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Bengali New Year Takes a Colorful Stand Against Religious Extremism in Bangladesh

People celebrating Pahela Baishakh at Mangal Shobhajatra (Rally), a procession organised by Dhaka University’s Faculty of Fine Arts to welcome the Bengali new year. Image by  Sourav Lasker. Copyright Demotix (14/4/2015)

People celebrating Pahela Baishakh at Mangal Shobhajatra (Rally), a procession organised by Dhaka University’s Faculty of Fine Arts to welcome the Bengali new year. Image by Sourav Lasker. Copyright Demotix (14/4/2015)

The past few months have been particularly tough for Bangladesh as continuous political turmoil and violence left over 120 people dead. The recent killings of two free-thinking blog activists and the emergence of a new militant wing that seeks to murder atheists have worried many.

Whenever the country has found itself in trouble, Bangladeshis have embraced their roots, taking solace in art and culture to unite against any challenges they face.

On Tuesday, April 14, 2015, people did just that in Bangladesh, welcoming the Bengali New Year 1422 with the resolve to continue the fight against communalism and religious fanaticism.

Bengalis, who are overwhelmingly the largest (98%) ethnic group in Bangladesh, customarily celebrate the New Year (Pohela Baishakh) with colourful procession and festivities. This year's festivities had a special theme: “Onek Alo Jaalte Hobe Moner Ondhokare” (Burn many lights in the darkness of hearts). It was chosen to commemorate the recent assassination of blogger and writer Avijit Roy and online activist Oyasiqur Rahman. A 20-foot-tall statue symbolising the rise of communal forces was at the procession, reminding everyone to reject such strife.

People carried colourful costumes in the Mangal Shovajatra.

People carried colourful costumes in the Mangal Shobhajatra (Rally). Image by Sourav Lasker. Copyright Demotix (14/4/2015)

Pohela Boishakh is the first day of the Bengali calendar, celebrated on 14 April in Bangladesh and 15 April in the Indian state of West Bengal by Bengalis. Hundreds of fairs and events welcoming the New Year takes place in many parts of Bangladesh and in West Bengal in India. The largest festivities happens in Dhaka, the capital of Bangladesh, where tens of thousands of people wearing multicoloured masks and traditional dress march in the Mangal Shobhajatra procession marking the New Year.

Tanvir Haider Chaudhury wrote on Facebook:

আপনি যেখানে থাকুন, পারলে ঢাকা চলে আসুন। পৃথিবীর সবচেয়ে আনন্দময়, উৎসবমুখর জায়গা এই মুহূর্তে ঢাকা।
শুভ নববর্ষ।

Wherever you are, please come to Dhaka if you can. Right now Dhaka is the happiest place on earth full of festivities. Shuvo Noboborsho (Happy new year).

While Twitter user Bappy tweeted a photo:

Crowds celebrated Pahela Baishakh at Mangal Shobhajatra, a procession organised by Dhaka University’s Faculty of Fine Arts to welcome the Bengali New Year 1422. Image by Sk. Hasan Ali. Copyright Demotix (14/4/2015)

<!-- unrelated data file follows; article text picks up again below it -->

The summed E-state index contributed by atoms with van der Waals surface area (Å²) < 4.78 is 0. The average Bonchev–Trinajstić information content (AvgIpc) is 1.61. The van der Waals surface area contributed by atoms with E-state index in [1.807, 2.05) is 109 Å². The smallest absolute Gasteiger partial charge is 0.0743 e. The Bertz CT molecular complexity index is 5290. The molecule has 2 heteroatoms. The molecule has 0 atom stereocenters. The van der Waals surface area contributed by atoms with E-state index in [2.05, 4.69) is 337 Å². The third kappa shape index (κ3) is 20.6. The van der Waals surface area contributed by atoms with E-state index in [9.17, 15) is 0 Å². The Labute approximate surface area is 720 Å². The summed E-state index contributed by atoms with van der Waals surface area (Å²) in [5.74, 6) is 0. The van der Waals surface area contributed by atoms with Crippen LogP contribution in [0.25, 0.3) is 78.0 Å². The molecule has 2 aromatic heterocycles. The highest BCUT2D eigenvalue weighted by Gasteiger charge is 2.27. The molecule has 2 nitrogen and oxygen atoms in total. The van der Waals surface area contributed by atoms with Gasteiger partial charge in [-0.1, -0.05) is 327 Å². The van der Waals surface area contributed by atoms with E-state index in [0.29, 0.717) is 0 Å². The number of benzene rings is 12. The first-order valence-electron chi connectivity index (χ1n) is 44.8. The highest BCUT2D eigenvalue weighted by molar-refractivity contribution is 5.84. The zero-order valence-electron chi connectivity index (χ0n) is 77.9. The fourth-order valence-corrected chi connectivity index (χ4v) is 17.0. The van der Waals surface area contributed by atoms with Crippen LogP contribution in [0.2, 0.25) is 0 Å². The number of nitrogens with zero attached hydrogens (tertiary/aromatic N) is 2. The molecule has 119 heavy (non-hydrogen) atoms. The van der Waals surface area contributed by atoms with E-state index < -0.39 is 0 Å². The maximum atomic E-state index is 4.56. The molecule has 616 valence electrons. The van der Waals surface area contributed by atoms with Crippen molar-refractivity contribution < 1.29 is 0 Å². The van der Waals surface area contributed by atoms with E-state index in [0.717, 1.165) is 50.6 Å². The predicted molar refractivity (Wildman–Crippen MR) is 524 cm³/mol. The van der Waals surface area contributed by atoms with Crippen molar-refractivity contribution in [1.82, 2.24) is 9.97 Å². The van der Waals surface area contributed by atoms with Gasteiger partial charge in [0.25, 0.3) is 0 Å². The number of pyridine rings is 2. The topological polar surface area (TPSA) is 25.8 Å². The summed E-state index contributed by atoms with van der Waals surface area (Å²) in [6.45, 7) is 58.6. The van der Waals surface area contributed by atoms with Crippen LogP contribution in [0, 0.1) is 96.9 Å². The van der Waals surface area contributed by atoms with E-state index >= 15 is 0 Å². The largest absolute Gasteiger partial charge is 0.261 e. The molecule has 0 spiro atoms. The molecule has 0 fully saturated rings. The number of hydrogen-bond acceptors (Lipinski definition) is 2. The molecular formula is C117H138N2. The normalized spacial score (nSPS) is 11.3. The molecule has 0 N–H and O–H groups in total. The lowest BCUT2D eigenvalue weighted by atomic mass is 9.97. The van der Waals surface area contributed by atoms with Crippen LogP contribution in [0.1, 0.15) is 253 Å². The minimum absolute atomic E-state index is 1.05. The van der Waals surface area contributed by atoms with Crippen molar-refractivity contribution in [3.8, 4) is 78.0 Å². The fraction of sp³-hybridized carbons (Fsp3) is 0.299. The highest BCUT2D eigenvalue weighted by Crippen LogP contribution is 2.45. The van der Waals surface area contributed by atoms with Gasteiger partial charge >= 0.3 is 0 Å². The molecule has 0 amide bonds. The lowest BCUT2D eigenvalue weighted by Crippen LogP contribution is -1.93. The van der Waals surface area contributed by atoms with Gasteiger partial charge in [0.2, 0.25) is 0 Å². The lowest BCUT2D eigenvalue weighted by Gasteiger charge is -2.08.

Crowds celebrated Pahela Baishakh at Mangal Shobhajatra, a procession organised by Dhaka University’s Faculty of Fine Arts to welcome the Bengali New Year 1422. Image by Sk. Hasan Ali. Copyright Demotix (14/4/2015)

Anila Haque thanked Google for creating a doodle for the occasion:

Gargie Ahmad hoped that the New Year would bring an opportunity to start anew:

To the Bengalis, hilsa isn't just a fish. It's an integral part of the culture and heritage. Be it fried or cooked with mustard, hilsa is a must in Pahela Baishakh celebrations. Image by Sourav Lasker. Copyright Demotix (14/4/2015)

To the Bengalis, hilsa isn't just a fish. It's an integral part of the culture and heritage. Be it fried or cooked with mustard, hilsa is a must in Pahela Baishakh celebrations. Image by Sourav Lasker. Copyright Demotix (14/4/2015)

Indian Prime Minister Narendra Modi tweeted in Bengali:

My good wishes to all the Bengali friends on Pahela Boishakh. Hope the following year will be great for everyone. Shuvo Noboborsho (Happy New Year).

'Nokhsikatha' graffiti by the Students of Fine Arts Institute on the walls of Dhaka University Fine Arts Institute where the rally begins. Image by Firiz Ahmed. Copyright Demotix (14/4/2015)

‘Nokhsikatha’ graffiti by the Students of Fine Arts Institute on the walls of Dhaka University Fine Arts Institute where the rally begins. Image by Firoz Ahmed. Copyright Demotix (14/4/2015)

And other netizens tweeted out images of the holiday:

'Nokhsikatha' graffiti by the Students of Fine Arts Institute on the walls of Dhaka University Fine Arts Institute where the rally begins. Image by Firiz Ahmed. Copyright Demotix (14/4/2015)

‘Nokhsikatha’ graffiti by the Students of Fine Arts Institute on the walls of Dhaka University Fine Arts Institute where the rally begins. Image by Firoz Ahmed. Copyright Demotix (14/4/2015)

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